The most stable of these is 195Au with a half-life of 186.1 days. The least stable is 171Au. Most of gold's radioisotopes with atomic masses below 197 decay by some combination of proton emission, α decay, β+ decay; the exceptions are 195Au, which decays by electron capture, 196Au, which decays most by electron capture with a minor β− decay path. All of gold's radioisotopes with atomic masses above 197 decay by β− decay. At least 32 nuclear isomers have been characterized, ranging in atomic mass from 170 to 200. Within that range, only 178Au, 180Au, 181Au, 182Au, 188Au do not have isomers. Gold's most stable isomer is 198m2Au with a half-life of 2.27 days. Gold's least stable isomer is 177m2Au with a half-life of only 7 ns. 184m1Au has three decay paths: β+ decay, isomeric
Hanyu Pinyin abbreviated to pinyin, is the official romanization system for Standard Chinese in mainland China and to some extent in Taiwan. It is used to teach Standard Mandarin Chinese, written using Chinese characters; the system includes four diacritics denoting tones. Pinyin without tone marks is used to spell Chinese names and words in languages written with the Latin alphabet, in certain computer input methods to enter Chinese characters; the pinyin system was developed in the 1950s by many linguists, including Zhou Youguang, based on earlier forms of romanizations of Chinese. It was published by revised several times; the International Organization for Standardization adopted pinyin as an international standard in 1982, was followed by the United Nations in 1986. The system was adopted as the official standard in Taiwan in 2009, where it is used for international events rather than for educational or computer-input purposes, but "some cities and organizations, notably in the south of Taiwan, did not accept this", so it remains one of several rival romanization systems in use.
The word Hànyǔ means'the spoken language of the Han people', while Pīnyīn means'spelled sounds'. In 1605, the Jesuit missionary Matteo Ricci published Xizi Qiji in Beijing; this was the first book to use the Roman alphabet to write the Chinese language. Twenty years another Jesuit in China, Nicolas Trigault, issued his Xi Ru Ermu Zi at Hangzhou. Neither book had much immediate impact on the way in which Chinese thought about their writing system, the romanizations they described were intended more for Westerners than for the Chinese. One of the earliest Chinese thinkers to relate Western alphabets to Chinese was late Ming to early Qing dynasty scholar-official, Fang Yizhi; the first late Qing reformer to propose that China adopt a system of spelling was Song Shu. A student of the great scholars Yu Yue and Zhang Taiyan, Song had been to Japan and observed the stunning effect of the kana syllabaries and Western learning there; this galvanized him into activity on a number of fronts, one of the most important being reform of the script.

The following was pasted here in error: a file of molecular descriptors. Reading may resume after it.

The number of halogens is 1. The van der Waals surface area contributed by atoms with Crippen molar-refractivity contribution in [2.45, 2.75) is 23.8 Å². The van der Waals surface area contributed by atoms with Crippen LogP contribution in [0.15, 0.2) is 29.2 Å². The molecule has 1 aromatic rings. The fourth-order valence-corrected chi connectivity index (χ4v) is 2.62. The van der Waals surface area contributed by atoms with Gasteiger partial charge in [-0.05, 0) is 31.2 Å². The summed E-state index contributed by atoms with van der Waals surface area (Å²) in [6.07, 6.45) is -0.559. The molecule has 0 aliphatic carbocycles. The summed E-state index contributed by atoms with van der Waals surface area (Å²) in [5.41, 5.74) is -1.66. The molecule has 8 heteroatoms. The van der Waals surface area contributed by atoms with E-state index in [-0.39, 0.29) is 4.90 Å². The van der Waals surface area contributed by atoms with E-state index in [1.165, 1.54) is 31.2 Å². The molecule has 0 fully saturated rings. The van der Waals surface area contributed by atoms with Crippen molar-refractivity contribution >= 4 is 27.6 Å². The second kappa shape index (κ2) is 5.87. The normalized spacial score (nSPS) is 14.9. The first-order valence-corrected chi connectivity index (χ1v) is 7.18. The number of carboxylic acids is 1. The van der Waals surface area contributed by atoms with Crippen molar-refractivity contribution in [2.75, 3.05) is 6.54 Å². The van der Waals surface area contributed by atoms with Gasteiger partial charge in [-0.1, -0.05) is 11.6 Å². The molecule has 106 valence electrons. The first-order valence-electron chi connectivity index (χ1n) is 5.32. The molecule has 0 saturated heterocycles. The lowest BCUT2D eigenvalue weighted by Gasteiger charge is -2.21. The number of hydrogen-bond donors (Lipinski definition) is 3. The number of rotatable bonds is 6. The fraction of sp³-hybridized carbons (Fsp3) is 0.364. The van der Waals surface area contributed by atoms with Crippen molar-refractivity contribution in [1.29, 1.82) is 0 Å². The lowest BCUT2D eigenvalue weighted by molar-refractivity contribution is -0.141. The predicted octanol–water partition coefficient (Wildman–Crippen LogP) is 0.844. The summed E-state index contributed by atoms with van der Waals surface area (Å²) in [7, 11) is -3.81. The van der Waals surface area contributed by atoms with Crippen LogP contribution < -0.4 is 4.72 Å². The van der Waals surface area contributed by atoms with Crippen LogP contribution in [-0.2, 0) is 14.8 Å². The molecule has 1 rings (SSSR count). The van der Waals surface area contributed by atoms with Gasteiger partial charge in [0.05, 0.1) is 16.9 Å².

While Song did not himself create a system for spelling Sinitic languages, his discussion proved fertile and led to a proliferation of schemes for phonetic scripts. The Wade–Giles system was produced by Thomas Wade in 1859, further improved by Herbert Giles in the Chinese–English Dictionary of 1892, it was popular and used in English-language publications outside China until 1979. In the early 1930s, Communist Party of China leaders trained in Moscow introduced a phonetic alphabet using Roman letters, developed in the Soviet Oriental Institute of Leningrad and was intended to improve literacy in the Russian Far East; this Sin Wenz or "New Writing" was much more linguistically sophisticated than earlier alphabets, but with the major exception that it did not indicate tones of Chinese. In 1940, several thousand members attended a Border Region Sin Wenz Society convention. Mao Zedong and Zhu De, head of the army, both contributed their calligraphy for the masthead of the Sin Wenz Society's new journal.
Outside the CCP, other prominent supporters included Sun Fo. Over thirty journals soon appeared written in Sin Wenz, plus large numbers of translations, some contemporary Chinese literature, a spectrum of textbooks. In 1940, the movement reached an apex when Mao's Border Region Government declared that the Sin Wenz had the same legal status as traditional characters in government and public documents. Many educators and political leaders looked forward to the day when they would be universally accepted and replace Chinese characters. Opposition arose, because the system was less well adapted to writing regional languages, therefore would require learning Mandarin. Sin Wenz fell into relative disuse during the following years. In 1943, the U. S. military engaged Yale University to develop a romanization of Mandarin Chinese for its pilots flying over China. The resulting system is close to pinyin, but does not use English letters in unfamiliar ways. Medial semivowels are written with y and w, apical vowels with r or z.
Accent marks are used to indicate tone. Pinyin was created by Chinese linguists, including Zhou Youguang, as part of a Chinese government project in the 1950s. Zhou is called "the father of pinyin," Zhou worked as a banker in New York when he decided to return to China to help rebuild the country after the establishment of the People's Republic of China in 1949, he became an economics professor in Shanghai, in 1955, when China's Ministry of Education created a Committee for the Reform of the Chinese Written Language, Premier Zhou Enlai assigned Zhou Youguang the task of developing a new romanization system, despite the fact that he was not a professional linguist. Hanyu Pinyin was based on several existing systems: Gwoyeu Romatzyh of 1928, Latinxua Sin Wenz of 1931, the diacritic markings from zhuyin. "I'm not the father of pinyin," Zhou said years later. It's a lo